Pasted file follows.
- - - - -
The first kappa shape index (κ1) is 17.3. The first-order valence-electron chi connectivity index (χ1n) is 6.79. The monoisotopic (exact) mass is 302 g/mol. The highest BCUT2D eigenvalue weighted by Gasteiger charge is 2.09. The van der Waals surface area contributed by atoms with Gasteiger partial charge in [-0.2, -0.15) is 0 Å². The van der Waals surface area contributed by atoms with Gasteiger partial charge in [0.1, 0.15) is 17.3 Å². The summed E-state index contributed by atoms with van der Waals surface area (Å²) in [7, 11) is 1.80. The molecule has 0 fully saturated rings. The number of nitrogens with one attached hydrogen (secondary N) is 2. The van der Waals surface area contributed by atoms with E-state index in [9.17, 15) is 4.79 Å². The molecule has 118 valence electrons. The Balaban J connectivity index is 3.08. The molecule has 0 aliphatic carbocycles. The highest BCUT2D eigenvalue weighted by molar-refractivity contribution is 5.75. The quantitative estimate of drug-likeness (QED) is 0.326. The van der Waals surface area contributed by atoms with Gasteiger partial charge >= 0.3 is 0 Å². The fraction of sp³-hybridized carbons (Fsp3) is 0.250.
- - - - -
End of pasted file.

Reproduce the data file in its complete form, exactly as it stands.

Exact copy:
The first kappa shape index (κ1) is 17.3. The first-order valence-electron chi connectivity index (χ1n) is 6.79. The monoisotopic (exact) mass is 302 g/mol. The highest BCUT2D eigenvalue weighted by Gasteiger charge is 2.09. The van der Waals surface area contributed by atoms with Gasteiger partial charge in [-0.2, -0.15) is 0 Å². The van der Waals surface area contributed by atoms with Gasteiger partial charge in [0.1, 0.15) is 17.3 Å². The summed E-state index contributed by atoms with van der Waals surface area (Å²) in [7, 11) is 1.80. The molecule has 0 fully saturated rings. The number of nitrogens with one attached hydrogen (secondary N) is 2. The van der Waals surface area contributed by atoms with E-state index in [9.17, 15) is 4.79 Å². The molecule has 118 valence electrons. The Balaban J connectivity index is 3.08. The molecule has 0 aliphatic carbocycles. The highest BCUT2D eigenvalue weighted by molar-refractivity contribution is 5.75. The quantitative estimate of drug-likeness (QED) is 0.326. The van der Waals surface area contributed by atoms with Gasteiger partial charge >= 0.3 is 0 Å². The fraction of sp³-hybridized carbons (Fsp3) is 0.250.